Astros Agree to Deal with Outfielder Josh Reddick
The Astros continue to make good on their promise to be active this offseason with another free agent acquisition.
On the heels of acquiring the services of Charlie Morton and Brian McCann, the Astros quickly turned around and agreed to a deal with former AL West rival, Josh Reddick.
Per Jake Kaplan of the Houston Chronicle, the former Oakland Athletic now joins the Houston outfield on a 4-year, $52 million contract. Reddick, 29, will bring his career 106 OPS+ and Gold Glove-caliber defense to the Astros 25-man roster. He spent part of the 2016 season with the A’s and Los Angeles Dodgers after starting his career with the Boston Red Sox.
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Reddick’s next stop in Houston will bring the veteran outfielder to his fourth major league franchise. And the goal for him is to bring another veteran presence to a young clubhouse alongside McCann. In conjunction with his skills. This could be a beneficial pairing for both sides.
However, did the Astros make a wise decision to lock up Reddick to a four-year commitment?
It depends on who you ask and what quantifies as value in your eyes.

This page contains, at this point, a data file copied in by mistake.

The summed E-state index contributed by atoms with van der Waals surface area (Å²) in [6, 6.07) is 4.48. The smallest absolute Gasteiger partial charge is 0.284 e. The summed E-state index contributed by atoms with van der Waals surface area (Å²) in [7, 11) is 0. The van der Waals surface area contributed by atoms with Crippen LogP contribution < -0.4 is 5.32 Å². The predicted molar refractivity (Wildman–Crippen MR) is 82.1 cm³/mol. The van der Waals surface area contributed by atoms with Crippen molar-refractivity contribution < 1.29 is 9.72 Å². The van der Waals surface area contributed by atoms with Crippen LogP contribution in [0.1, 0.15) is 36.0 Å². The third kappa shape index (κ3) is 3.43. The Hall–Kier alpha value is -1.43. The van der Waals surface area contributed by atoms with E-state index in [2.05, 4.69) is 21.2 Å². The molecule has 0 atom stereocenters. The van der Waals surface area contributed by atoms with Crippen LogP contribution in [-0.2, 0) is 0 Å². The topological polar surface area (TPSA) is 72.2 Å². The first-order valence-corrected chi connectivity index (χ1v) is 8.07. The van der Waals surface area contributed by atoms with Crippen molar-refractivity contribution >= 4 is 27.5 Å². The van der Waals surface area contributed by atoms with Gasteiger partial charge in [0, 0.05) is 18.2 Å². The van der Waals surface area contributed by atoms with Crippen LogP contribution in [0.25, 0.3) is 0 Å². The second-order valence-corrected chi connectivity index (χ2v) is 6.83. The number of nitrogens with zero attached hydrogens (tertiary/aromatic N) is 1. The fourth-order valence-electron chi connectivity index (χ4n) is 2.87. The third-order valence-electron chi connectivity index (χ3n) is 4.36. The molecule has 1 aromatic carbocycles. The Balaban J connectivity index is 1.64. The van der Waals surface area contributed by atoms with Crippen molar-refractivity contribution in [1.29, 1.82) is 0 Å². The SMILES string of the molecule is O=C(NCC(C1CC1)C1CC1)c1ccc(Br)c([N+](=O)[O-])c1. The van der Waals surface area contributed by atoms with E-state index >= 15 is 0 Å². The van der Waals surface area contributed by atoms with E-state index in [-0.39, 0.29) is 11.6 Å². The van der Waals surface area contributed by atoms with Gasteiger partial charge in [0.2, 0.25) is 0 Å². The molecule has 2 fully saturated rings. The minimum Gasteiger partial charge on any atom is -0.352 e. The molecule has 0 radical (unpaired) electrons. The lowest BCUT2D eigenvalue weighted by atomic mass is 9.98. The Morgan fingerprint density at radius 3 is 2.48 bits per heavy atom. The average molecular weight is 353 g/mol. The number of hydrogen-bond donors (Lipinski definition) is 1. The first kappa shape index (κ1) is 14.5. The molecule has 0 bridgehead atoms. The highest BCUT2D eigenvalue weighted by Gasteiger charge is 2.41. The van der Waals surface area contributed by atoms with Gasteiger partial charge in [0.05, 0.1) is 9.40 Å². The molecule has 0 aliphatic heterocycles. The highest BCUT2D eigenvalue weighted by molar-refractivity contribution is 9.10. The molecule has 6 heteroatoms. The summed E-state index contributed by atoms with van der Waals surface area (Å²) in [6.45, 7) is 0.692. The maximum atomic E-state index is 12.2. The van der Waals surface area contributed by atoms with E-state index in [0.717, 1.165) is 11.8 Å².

From a baseball standpoint, Reddick in theory will likely be on the downside of his career at some point during this deal. Some may even make the argument that the erosion of productivity has already begun. It is clear that he won’t reach that ridiculous 2012 level of power when he hit 32 home runs. In fact, Reddick hasn’t surpass 20 dingers in a season since then.
But he will not strike out like the Astros have been known to do in recent years. This past season he only struck out 56 times compared to 39 walks. The year before was 65 strikeouts to 49 walks. And he bats left-handed, which was one of the few needs that the Astros had this offseason to address.
Then there is veteran presence that Reddick will bring to a clubhouse that perhaps needs a touch of maturity. But once again, it is near impossible to quantify team chemistry and leadership. Odds are though that Reddick will be a valuable teammate in terms of experience and playing ability that he still offers.
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While the deal may be a bit long for a player like Reddick, odds are that the fourth year was what cinched the deal for Houston. And if upfront the team receives value from the veteran outfielder then the later portion of the contract is viewed more favorably.
**Statistics courtesy of Baseball Reference**